Bolsonaro, on the other hand, had very little to say about the economy in 2018. A self-described layman on economic matters, the Brazilian promised to leave most major economic policy decisions to his advisor Paulo Guedes. Bolsonaro directed his attention instead towards the same ideas about “Cultural Marxism” that Milei put on the back burner.

Proclaiming himself a champion of moral values, Bolsonaro achieved victory as the candidate of the nuclear, Christian family, and the ardent enemy of so-called indoctrination of the youth. “Brazil above everything, God above everyone” was Bolsonaro’s slogan, exchanging Milei’s vague libertarian approach for much more focused, Christian-nationalist rhetoric.

The biggest enemies that his campaign identified were not government bureaucrats or bad economic policymakers, but rather teachers and social activists who were supposedly seeking to convert Brazilian youth to their own amoral agenda. Most of Bolsonaro’s electorate knew little or nothing about his economic plan prior to his victory, save for vague promises of ending the corruption that he blamed on the Left.

Looking Backwards

In short, the average Milei voter focused on economic issues, while their Bolsonaro-supporting counterpart put greater emphasis on social ones. In both cases, however, we could find the same reactionary promise of a strongman empowered by the masses to turn back the clock.

In his victory speech, Milei praised nineteenth-century Argentina, alluding to a period when the country’s high GDP levels and reasonably powerful military made it a model to aspire to. It is a classically romantic view shared by many in Argentina’s conservative circles, who blame Argentina’s latter-day problems on various events and developments of the last century, in particular the elusive concept of Peronism.

Bolsonaro’s main idols have always been the military dictators that governed Brazil from 1964 to 1985. This was a time in Brazilian history that the former president presents as having been economically prosperous, safe, and free from communism. He went so far as to celebrate the anniversary of one notorious torturer of the military regime, lauding him for cleansing Brazil of the threat of communism and preventing it from “becoming Venezuela” — a fear shared by many Brazilian conservatives apprehensive of the left-wing government of the 2000s and 2010s.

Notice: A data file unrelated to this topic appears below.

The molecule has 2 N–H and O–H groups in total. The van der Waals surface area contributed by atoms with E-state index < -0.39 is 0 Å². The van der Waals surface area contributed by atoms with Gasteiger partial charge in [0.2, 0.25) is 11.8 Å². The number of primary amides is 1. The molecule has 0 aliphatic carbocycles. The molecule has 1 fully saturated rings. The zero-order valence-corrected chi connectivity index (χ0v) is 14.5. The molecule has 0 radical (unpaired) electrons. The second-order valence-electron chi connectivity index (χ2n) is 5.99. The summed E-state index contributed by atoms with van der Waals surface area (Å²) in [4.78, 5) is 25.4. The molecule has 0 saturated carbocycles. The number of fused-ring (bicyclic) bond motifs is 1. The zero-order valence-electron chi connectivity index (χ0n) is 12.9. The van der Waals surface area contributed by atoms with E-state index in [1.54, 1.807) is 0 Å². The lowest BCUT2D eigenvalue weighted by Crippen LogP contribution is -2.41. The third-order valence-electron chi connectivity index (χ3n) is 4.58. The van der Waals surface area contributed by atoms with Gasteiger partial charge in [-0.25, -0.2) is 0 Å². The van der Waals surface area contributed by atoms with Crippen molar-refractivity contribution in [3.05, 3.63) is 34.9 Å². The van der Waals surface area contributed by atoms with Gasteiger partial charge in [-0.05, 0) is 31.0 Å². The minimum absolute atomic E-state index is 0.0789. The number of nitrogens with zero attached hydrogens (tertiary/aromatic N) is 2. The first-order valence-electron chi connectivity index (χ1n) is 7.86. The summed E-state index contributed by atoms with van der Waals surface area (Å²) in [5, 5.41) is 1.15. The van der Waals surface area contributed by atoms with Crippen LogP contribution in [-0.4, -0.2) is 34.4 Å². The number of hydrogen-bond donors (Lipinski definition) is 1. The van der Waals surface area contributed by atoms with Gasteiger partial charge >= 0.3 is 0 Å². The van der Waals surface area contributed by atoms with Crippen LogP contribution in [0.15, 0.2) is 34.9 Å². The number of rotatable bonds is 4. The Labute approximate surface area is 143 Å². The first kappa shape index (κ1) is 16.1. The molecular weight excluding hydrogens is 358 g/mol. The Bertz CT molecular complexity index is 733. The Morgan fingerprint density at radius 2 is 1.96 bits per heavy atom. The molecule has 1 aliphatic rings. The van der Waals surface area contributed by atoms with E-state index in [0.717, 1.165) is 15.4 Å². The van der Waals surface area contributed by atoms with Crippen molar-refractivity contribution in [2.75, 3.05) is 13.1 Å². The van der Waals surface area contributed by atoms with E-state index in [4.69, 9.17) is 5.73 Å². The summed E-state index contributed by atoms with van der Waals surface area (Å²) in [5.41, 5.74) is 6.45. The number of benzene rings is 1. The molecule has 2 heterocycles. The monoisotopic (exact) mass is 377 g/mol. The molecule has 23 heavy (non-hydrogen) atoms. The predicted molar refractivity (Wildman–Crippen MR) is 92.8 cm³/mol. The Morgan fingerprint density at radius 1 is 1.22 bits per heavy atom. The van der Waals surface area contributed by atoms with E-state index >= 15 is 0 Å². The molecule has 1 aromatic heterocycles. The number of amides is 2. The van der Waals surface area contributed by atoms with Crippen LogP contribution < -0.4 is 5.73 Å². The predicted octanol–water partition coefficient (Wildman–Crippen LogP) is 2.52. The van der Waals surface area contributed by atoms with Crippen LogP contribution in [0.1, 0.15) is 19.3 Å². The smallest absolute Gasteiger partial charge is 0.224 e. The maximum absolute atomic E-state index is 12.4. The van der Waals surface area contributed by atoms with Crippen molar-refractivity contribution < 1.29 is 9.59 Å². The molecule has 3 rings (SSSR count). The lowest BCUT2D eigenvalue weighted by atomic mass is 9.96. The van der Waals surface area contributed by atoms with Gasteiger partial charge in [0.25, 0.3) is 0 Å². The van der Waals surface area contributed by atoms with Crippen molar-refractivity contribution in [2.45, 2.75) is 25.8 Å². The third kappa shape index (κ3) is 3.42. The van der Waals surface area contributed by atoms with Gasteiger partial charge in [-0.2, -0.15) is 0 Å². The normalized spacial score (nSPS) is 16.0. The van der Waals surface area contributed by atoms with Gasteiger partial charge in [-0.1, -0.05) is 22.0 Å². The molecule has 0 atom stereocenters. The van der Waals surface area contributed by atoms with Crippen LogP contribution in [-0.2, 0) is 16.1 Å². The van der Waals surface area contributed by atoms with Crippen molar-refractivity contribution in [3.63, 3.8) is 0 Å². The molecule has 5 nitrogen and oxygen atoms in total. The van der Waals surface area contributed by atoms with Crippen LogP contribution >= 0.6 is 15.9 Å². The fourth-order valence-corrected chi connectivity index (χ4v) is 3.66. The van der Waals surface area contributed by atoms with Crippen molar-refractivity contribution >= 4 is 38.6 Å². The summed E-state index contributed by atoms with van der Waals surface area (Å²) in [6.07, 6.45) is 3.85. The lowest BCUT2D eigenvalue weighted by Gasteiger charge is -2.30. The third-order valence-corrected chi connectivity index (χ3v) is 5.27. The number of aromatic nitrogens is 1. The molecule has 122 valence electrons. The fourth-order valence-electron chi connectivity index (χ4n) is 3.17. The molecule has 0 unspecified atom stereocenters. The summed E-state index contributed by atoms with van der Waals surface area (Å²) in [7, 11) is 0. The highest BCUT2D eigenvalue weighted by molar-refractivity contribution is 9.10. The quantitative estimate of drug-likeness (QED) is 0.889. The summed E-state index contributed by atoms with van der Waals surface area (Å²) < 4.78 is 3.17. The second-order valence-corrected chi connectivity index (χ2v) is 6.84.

Such idealized interpretations of the past, whitewashing the much grimmer reality in favor of nostalgia, are among the favorite tools of the far right. They play to the rejection of the modern establishment by Milei and Bolsonaro alike as illegitimate, in favor of some imaginary “correct form of government.”

Soon after his election, Javier Milei released a video where he ripped off stickers from a board with government ministries written on them, a communications-savvy way of announcing plans to effectively gut the state to its bare bones. Among the victims of these cuts would be the ministries of education and health.

Much the same came to pass in Brazil when Bolsonaro assumed office in January 2019, slashing the number of ministries from twenty-nine to twenty-two and creating so-called super ministries. The most notorious of these was the Economy Ministry, a fusion of previous bodies that was now headed by Bolsonaro’s advisor Paulo Guedes. Like Javier Milei, Guesdes is a partisan of the Austrian school of economics.

For Guedes, it was not simply a matter of shrinking down the government, removing supposedly redundant roles and superfluous expenses. He sought to actively work against the apparatus of state itself. What followed in Brazil from 2019 to 2022 was the gutting of the public machine, resulting in economic and social turmoil as income inequality grew exponentially and international investors gradually lost confidence in Brazilian markets.

Collor and Menem